Cash-Strapped For-Profit Laureate Education

Apparently, Laureate has been bleeding cash for quite some time and has been strategically trying to quietly sell off low-hanging fruit that weren’t money makers. According to its 2020 3rd Quarter SEC report, they ceased operations in Europe, Central America, Asia, and Saudia Arabia back in 2017-2018. 

Those divestitures didn’t make a big enough impact on their debt load so they started looking around to see what else they could sell. In 2020, they found buyers for their operations in Chile, Brazil, Australia, and New Zealand. The company briefly considered operating in Chile as a non-profit but that idea was nixed due to a changing political and regulatory climate. 

As a result of these sell-offs, only Mexico and Peru currently serve as Laureate’s principal foreign markets. 


COVID-19’s Not the Cause for Laureate’s Financial Woes

In its SEC report, Laureate wrote about the global impact COVID-19 has had on higher education operations, both domestically and around the world. While that’s certainly true, Laureate’s financial woes can’t be blamed on COVID because they started long before the virus reared its ugly head. The company admitted as much, but tried to make the argument that the pandemic could potentially further impair its future financial health if its ability to enroll students, raise tuition, and collect student debt was hampered. 

Every higher education institution in the world could make that statement. 

Selling off operations in foreign countries helped Laureate’s debt load, but not significantly. The sales from Brazil, New Zealand, Australia, and others only brought in a few hundred thousand dollars apiece. Laureate’s in need of some serious cash. 


Walden University: A Potential Game Changer for Laureate’s Bank Account

In a purchase finalized back in 2004, Laureate Education owns Walden University, based in Minneapolis. Walden has operated within the higher education space for quite some time. The institution has about 50,000 students and has generally held a good reputation. 

A significant part of Walden’s success can be attributed to the fact that it has been regionally accredited by the Higher Learning Commission since 1990. Many of their programs also hold highly coveted specialized accreditation:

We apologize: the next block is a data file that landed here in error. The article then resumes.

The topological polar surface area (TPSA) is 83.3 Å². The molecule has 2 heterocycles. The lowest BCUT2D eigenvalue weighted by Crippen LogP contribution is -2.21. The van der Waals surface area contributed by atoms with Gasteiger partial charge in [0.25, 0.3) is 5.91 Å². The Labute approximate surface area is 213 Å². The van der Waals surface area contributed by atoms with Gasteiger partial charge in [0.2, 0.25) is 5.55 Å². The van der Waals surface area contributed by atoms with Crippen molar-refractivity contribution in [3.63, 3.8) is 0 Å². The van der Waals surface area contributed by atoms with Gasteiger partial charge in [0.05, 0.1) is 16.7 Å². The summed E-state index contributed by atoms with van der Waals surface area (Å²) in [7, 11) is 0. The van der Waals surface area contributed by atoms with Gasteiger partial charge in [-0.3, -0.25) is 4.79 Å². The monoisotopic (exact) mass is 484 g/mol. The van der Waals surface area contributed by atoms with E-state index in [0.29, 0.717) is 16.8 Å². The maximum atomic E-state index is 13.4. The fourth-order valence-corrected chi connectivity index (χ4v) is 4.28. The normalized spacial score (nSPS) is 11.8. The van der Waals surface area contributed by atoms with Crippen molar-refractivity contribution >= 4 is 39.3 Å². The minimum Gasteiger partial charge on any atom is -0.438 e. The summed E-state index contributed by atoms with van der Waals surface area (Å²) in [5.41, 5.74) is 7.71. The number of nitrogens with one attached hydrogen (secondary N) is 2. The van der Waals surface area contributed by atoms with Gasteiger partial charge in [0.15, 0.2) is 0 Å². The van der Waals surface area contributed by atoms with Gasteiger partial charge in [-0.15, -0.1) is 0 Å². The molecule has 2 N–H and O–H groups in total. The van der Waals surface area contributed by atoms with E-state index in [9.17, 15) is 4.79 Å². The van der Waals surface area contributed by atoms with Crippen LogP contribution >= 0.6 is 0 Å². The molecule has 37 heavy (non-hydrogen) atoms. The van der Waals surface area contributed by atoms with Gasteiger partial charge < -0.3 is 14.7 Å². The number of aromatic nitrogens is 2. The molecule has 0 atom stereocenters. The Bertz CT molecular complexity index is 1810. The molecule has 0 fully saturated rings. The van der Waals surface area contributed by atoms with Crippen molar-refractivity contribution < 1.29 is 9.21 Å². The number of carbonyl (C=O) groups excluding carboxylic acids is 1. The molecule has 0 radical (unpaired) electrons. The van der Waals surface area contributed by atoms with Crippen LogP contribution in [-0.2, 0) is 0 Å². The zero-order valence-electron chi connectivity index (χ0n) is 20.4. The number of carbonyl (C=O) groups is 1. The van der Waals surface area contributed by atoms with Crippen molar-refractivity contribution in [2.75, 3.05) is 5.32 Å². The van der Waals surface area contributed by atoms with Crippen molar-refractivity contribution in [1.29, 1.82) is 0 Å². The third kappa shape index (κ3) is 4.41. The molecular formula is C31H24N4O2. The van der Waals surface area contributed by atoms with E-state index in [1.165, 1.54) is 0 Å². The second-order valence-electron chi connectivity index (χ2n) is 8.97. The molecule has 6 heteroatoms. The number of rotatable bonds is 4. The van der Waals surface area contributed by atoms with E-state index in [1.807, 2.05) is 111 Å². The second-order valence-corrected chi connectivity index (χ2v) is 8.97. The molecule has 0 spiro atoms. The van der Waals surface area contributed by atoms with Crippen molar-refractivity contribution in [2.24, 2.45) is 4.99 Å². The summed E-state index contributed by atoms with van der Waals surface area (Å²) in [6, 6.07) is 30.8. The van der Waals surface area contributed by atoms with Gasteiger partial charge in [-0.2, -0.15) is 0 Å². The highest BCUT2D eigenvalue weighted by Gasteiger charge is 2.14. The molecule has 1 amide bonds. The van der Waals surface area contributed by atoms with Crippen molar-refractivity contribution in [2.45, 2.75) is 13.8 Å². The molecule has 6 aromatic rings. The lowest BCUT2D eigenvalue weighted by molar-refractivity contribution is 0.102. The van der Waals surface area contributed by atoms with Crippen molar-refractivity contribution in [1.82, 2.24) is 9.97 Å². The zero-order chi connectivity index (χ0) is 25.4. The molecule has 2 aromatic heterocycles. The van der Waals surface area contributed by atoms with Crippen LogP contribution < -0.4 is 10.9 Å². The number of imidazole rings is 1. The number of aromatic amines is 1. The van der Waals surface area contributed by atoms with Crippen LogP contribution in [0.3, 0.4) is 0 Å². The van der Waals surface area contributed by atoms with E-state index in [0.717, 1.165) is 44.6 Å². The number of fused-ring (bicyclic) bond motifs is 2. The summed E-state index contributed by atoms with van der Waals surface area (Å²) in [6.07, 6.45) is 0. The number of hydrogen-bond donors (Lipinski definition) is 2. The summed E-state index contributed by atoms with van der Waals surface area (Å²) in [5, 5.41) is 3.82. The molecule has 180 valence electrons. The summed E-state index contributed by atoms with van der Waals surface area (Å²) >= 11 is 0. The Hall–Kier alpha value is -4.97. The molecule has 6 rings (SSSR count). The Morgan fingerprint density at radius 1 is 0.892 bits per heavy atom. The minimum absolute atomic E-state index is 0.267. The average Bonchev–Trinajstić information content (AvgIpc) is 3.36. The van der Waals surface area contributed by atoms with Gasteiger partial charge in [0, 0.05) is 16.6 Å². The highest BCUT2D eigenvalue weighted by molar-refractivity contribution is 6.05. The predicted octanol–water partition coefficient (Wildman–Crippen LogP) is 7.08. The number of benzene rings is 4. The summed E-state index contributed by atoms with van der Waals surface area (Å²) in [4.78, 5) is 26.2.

According to its SEC report, Laureate has a buyer for Walden. It plans to seal the deal by the end of 2021. 


Adtalem Global Education

The potential buyer is Adtalem Global Education, which used to be known as the DeVry Education Group until 2017. It turns out that the company’s name change came about after DeVry University agreed to pay $100 million to settle a Federal Trade Commission lawsuit alleging it misled tens of thousands of students about their post-graduation job and income prospects, according to the Chicago Tribune.

According to its website, Adtalem currently owns and operates eight institutions and companies and has a presence in 209 territories and countries. 

Adtalem’s primary focus seems to be strictly on the nursing programs. According to a press release, the company’s goal after acquiring Walden is to become number one for total undergraduate and graduate nursing enrollment in the U.S. with 90,000 students. 

In order to achieve this lofty goal, Adtalem plans to lay down a hefty $1.5 billion for the University. In cash. What will happen to the rest of Walden University’s academic programs that lie outside the healthcare professions remains unknown. 


Giant Flies in the For-Profit Ointment

The deal between Laureate and Adtalem isn’t sealed just yet. On September 11, 2020, the two companies entered into a sale agreement. However, just three days later on September 14, 2020 the Civil Division of the US Department of Justice notified Walden the University of its investigation.

One month after that, the Higher Learning Commission (HLC) notified Walden they were planning to publish a public “Governmental Investigation” designation to the University on its website due to the DOJ inquiry.  In a desperate move, Laureate filed a lawsuit against the HLC to force them to remove the public designation. The DOJ decided not to act and sent it back, according to a US District Court document released on April 23. 

In addition, Higher Ed Dive reports that there are allegations Walden made misrepresentations about its Master of Science in Nursing program to the Commission on Collegiate Nursing Education (CCNE), and that it falsely advertised aspects of the degree to students, including the availability of clinical site placements required to complete the program. 

In other words, Walden University and Laureate Education are in hot water. 

Even if all these allegations are disproved this sale may still not go through. It would then have to pass through a series of regulatory hoops. Any one of them could significantly delay or derail the transaction.

One major hurdle is getting the deal approved by the HLC. That accreditor must approve the university’s substantive change application for Adtalem to take ownership. This won’t be easy given the circumstances. 

It turns out that these alleged unforced errors could potentially derail this for-profit deal within the higher education sector. Laureate Education could see its financial position weaken even further if it’s not able to make the $1.5 billion sale. Adtalem’s strategic goal of becoming the biggest dog in the park for healthcare enrollments could go up in smoke. And perhaps worst of all, Walden University could lose something that money cannot buy: Its good name and reputation. 



About the Author: Dr. Roberta Ross-Fisher has expertise in higher education quality assurance, educator preparation, and competency-based education. A former public school teacher and college administrator, Roberta is now an educational consultant specializing in the Council for the Accreditation of Educator Preparation (CAEP). 

Twitter: @RRossFisher



Top Graphic Credit:  Vladimir Solomyani on Unsplash